METETI, Panama, May 2, 2018 — At any given time, around 200 members of the U.S. military will be housed, fed, and shuttled to and from work sites and living quarters while performing their duties as part of Exercise New Horizons 2018. Negotiating, securing, and adjusting contracts for those services and many more falls on the shoulders of two Air Force non-commissioned officers conducting business in Panama City, Meteti, and several other towns and villages across the Central American country where construction projects and medical services are taking place.
Air National Guard Master Sgt. Forrest Lipe and active-duty Tech. Sgt. James Richard ‘JR’ Mullis have already logged more than 380 hours of phone calls, 4,000 miles travelling to sites, and 1,200 hours of office, lunch and dinner meetings, to ensure the 346th Air Expeditionary Group has what they need to conduct their joint deployed training exercise.
The planning process for all things NH18 began in 2017 with Air Forces Southern planning meetings and site survey trips to Panama for initial talks and requests for contract bids.
On February 1, Mullis arrived in country and hit the ground running and at the end of March, Lipe departed his case work supervisor position at the Logan Correctional Center, a female max prison in Lincoln, Ill., to join Mullis working 12- to 15-hour days in finalizing contracts and building the relationships needed to accomplish their mission in the deployed environment.
Building relationships and negotiating contracts in Panama versus in the United States has its differences.
“Here in Panama when it’s time to talk contracts, we don’t,” said Mullis, who explained, “there is a lot more to meeting and forging contracts here. You first have to earn a bond of friendship—talk about families, work, and everything in between—before actually getting down to business. When we’re discussing contracts in the States, it’s as simple as, ‘you have a business or a product, we need that business or product,’ we go back and forth on their quote versus what we can pay, come to a conclusion and that’s it.”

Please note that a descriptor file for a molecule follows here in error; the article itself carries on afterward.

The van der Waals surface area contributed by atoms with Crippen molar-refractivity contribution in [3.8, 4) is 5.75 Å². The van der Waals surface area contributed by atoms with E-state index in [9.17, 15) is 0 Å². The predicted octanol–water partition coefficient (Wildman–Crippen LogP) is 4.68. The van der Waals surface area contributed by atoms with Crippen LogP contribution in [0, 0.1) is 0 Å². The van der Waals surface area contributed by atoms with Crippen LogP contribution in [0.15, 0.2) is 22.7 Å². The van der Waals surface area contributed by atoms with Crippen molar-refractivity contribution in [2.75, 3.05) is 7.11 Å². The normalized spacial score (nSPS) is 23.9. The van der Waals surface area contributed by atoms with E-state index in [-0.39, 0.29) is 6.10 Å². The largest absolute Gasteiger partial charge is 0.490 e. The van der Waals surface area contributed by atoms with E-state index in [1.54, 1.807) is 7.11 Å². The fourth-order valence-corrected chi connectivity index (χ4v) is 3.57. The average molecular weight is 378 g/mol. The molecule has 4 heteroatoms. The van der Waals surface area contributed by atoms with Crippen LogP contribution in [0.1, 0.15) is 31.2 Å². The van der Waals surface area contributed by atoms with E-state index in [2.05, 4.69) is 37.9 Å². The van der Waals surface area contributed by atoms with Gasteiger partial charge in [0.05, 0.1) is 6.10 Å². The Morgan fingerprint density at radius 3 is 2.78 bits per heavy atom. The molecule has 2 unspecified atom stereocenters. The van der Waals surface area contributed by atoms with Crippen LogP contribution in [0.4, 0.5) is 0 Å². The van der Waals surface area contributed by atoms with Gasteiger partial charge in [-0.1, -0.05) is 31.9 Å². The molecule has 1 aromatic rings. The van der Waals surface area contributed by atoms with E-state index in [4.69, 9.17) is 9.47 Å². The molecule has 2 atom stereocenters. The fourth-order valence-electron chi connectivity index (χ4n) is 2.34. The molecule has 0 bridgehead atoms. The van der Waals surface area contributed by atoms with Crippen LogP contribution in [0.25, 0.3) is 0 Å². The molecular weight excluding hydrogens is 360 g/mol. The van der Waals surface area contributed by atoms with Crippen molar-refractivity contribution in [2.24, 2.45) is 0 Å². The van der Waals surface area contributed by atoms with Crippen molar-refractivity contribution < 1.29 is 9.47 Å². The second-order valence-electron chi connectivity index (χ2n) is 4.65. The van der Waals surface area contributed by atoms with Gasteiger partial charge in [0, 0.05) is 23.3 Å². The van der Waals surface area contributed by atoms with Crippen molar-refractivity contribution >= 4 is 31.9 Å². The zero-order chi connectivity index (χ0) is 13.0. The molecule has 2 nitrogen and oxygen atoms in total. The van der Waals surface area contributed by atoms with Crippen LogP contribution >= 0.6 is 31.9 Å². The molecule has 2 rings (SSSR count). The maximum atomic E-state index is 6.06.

Conversely, according to Mullis, getting a contract signed in Panama requires multiple meetings at offices, over lunch, over dinner, and even then, multiple iterations of the contract back and forth so it can take weeks versus a few hours.
“We had to dig deep into the details for a lot of things that you would naturally assume you’d receive in the States,” said Lipe, “like soap for laundry service. We received the bid from one hotel in Meteti who said he could wash all the laundry for a very low price, so we asked if that included soap. He said no, that would have to cost extra. So, there are differences in the U.S. negotiations and Panamanian ones, but also between how things are done in the city versus rural areas, but they all want to see you in person to talk.”
On top of the time put in to work contracts, there is also the difficulty of having companies deliver their goods and services to Meteti, Panama, a roughly four-hour, 300-mile round trip from Panama City.
“The most difficult part of negotiations is just the geographic location of the exercise” said Mullis, a contracting officer with 12th Air Force at Davis-Monthan Air Force Base, Tucson, Ariz. “We can buy items needed in Panama City or have things shipped to the city, but then getting them shipped to Meteti is another story. For the items we can get shipped, the cost is astronomical, sometimes two- or three-times more when you factor in the shipping charges.”
Another issue the contracting officers face is that Panama City is a booming economical hub currently with high-rise building construction everywhere you look. That puts a strain on getting some necessary resources to the very rural town of Meteti, far from the investment dollars of the big city. For example, the concrete needed for the bases of all the building projects was too big of a job for the local companies, but too small for the booming concrete businesses in Panama City so the team had difficulty getting concrete.